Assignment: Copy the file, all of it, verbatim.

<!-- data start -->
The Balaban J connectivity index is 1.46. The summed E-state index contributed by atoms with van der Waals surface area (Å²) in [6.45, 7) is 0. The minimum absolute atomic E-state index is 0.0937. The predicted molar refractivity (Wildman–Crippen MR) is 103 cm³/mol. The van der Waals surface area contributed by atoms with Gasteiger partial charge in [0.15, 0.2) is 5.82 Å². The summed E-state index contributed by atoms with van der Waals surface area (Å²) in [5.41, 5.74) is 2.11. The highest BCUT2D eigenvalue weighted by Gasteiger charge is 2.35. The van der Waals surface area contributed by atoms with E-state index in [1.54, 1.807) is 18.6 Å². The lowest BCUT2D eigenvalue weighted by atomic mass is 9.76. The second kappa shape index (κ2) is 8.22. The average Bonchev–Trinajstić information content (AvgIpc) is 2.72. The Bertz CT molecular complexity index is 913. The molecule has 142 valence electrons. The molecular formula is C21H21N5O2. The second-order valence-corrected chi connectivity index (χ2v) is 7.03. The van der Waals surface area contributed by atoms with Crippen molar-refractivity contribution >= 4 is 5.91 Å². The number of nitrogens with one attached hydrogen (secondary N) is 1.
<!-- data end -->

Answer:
The Balaban J connectivity index is 1.46. The summed E-state index contributed by atoms with van der Waals surface area (Å²) in [6.45, 7) is 0. The minimum absolute atomic E-state index is 0.0937. The predicted molar refractivity (Wildman–Crippen MR) is 103 cm³/mol. The van der Waals surface area contributed by atoms with Gasteiger partial charge in [0.15, 0.2) is 5.82 Å². The summed E-state index contributed by atoms with van der Waals surface area (Å²) in [5.41, 5.74) is 2.11. The highest BCUT2D eigenvalue weighted by Gasteiger charge is 2.35. The van der Waals surface area contributed by atoms with E-state index in [1.54, 1.807) is 18.6 Å². The lowest BCUT2D eigenvalue weighted by atomic mass is 9.76. The second kappa shape index (κ2) is 8.22. The average Bonchev–Trinajstić information content (AvgIpc) is 2.72. The Bertz CT molecular complexity index is 913. The molecule has 142 valence electrons. The molecular formula is C21H21N5O2. The second-order valence-corrected chi connectivity index (χ2v) is 7.03. The van der Waals surface area contributed by atoms with Crippen molar-refractivity contribution >= 4 is 5.91 Å². The number of nitrogens with one attached hydrogen (secondary N) is 1.